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About how much time was spent on this project? Was the majority of the work done in a small chunk of time, or was it spread out?

The work was spread out.  I have emails about the piece dating back to February of last year.  Most of my contribution was done last spring and summer.  Jeff is still writing! [as of late January, 2010]

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What is the difference, for you, to work on a dramatic piece for a choir rather than a staged production?

This is something I had to think a lot about.  “Why tell this story with a choir?”  For one thing, the direct parallel to the world of choral music mandated a choral response.  But more concretely, I tried to construct the piece in a way that used the choral ensemble as the main story telling conceit.  Instead of having the four characters moving on a set with costumes and lighting etc, the choir provides the setting, and the environment.  Even the main adversary of the protagonists is represented by the ensemble!  Lastly, the choir becomes a Brechtian narrator who delivers the message to the audience.

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What are you most proud of in your  compositional history?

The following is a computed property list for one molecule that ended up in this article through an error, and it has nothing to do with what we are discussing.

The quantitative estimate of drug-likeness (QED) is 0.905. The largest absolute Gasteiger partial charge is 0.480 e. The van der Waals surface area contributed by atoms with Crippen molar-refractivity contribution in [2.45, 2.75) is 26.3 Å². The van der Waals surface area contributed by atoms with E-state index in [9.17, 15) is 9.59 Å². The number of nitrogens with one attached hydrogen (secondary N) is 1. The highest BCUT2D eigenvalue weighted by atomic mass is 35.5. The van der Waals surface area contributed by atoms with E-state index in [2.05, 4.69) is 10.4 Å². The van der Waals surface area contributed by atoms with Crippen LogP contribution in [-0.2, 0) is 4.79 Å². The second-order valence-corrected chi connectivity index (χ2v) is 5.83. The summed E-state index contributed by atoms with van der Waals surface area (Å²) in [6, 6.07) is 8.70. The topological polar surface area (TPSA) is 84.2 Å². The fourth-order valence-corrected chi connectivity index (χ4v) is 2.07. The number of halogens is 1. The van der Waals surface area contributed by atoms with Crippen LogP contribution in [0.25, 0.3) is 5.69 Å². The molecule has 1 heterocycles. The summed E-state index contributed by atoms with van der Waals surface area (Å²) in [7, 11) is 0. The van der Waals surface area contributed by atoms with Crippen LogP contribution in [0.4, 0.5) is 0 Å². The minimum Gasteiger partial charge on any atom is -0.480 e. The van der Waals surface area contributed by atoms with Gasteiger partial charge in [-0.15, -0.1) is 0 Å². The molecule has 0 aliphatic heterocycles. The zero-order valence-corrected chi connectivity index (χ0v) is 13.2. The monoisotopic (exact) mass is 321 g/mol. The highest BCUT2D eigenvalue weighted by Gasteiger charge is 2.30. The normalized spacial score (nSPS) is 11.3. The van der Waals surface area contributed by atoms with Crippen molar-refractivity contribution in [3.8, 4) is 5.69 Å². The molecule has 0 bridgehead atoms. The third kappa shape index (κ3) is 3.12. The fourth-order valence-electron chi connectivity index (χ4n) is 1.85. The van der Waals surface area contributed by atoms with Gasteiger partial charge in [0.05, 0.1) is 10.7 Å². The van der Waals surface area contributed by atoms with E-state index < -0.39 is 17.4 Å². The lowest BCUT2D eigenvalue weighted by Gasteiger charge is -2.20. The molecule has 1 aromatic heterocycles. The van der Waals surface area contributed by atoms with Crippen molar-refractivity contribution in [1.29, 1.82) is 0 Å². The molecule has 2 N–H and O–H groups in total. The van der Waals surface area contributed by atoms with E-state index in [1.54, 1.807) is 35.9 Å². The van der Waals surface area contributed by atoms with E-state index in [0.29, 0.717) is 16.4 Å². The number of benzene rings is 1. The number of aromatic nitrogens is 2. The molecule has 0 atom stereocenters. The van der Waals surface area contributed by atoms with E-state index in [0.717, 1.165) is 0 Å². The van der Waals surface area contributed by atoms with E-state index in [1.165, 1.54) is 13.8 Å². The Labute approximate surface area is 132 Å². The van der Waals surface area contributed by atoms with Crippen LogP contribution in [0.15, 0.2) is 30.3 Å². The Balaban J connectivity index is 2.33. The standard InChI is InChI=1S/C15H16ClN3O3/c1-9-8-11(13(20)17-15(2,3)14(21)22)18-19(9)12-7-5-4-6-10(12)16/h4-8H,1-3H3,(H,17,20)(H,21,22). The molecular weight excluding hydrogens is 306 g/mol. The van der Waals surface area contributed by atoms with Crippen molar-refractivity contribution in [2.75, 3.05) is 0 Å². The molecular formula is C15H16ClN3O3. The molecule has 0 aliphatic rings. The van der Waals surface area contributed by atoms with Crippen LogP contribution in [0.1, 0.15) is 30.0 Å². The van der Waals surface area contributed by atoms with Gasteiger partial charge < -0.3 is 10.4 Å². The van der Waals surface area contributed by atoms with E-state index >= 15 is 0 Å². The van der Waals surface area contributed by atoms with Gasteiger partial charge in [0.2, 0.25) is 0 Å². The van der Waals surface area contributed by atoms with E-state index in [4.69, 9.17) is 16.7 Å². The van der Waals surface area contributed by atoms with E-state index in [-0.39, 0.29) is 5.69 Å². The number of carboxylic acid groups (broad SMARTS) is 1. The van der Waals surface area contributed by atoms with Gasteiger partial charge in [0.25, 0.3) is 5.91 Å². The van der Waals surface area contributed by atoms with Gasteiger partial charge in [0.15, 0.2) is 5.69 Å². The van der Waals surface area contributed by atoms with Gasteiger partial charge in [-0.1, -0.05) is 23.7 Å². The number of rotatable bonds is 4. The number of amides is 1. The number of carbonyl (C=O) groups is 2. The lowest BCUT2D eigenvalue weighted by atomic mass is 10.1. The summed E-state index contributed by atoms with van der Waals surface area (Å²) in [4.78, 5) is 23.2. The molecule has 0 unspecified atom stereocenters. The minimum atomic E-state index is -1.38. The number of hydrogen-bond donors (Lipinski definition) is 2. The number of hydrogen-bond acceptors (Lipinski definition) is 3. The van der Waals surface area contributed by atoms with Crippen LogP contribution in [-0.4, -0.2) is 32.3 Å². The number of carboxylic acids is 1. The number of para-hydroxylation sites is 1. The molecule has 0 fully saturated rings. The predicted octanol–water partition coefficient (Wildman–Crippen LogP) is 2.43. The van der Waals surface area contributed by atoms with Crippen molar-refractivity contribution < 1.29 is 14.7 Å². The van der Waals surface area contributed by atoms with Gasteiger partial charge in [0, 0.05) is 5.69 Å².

Oh, my favorite is Our Country.  It’s the piece I’m most proud of currently.  (The most recent production of the show starred Chameleon Jeremy Pasha!)

What else is going on in your compositional/directorial/musician life? What are you currently excited about musically?

I’m very excited about my new musical in development, Going Nowhere—a present day adaptation of Thomas Hardy’s Return of the Native set in a fictional suburb of San Francisco.  On this project, I’m writing music and lyrics and am collaborating with playwright Dan Moyer.  I just premiered three songs from the show two weeks ago, and they went over very well.  (One was sung by Chameleon Katie Zaffrann, and Vince Peterson accompanied!)

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Alright, you fans of choral music, you.  You might want to do yourself a solid and come hear the world premiere of “Such Beautiful Things”, music by Jeff Parola, words by Tony Asaro, on April 18th, 2010.

But before you do, I sense a second interview with the composer himself in the making!

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Responses written by Tony Asaro himself, with mild editing done by Andrew Cook-Feltz.  All editing was done tastefully and with highest care.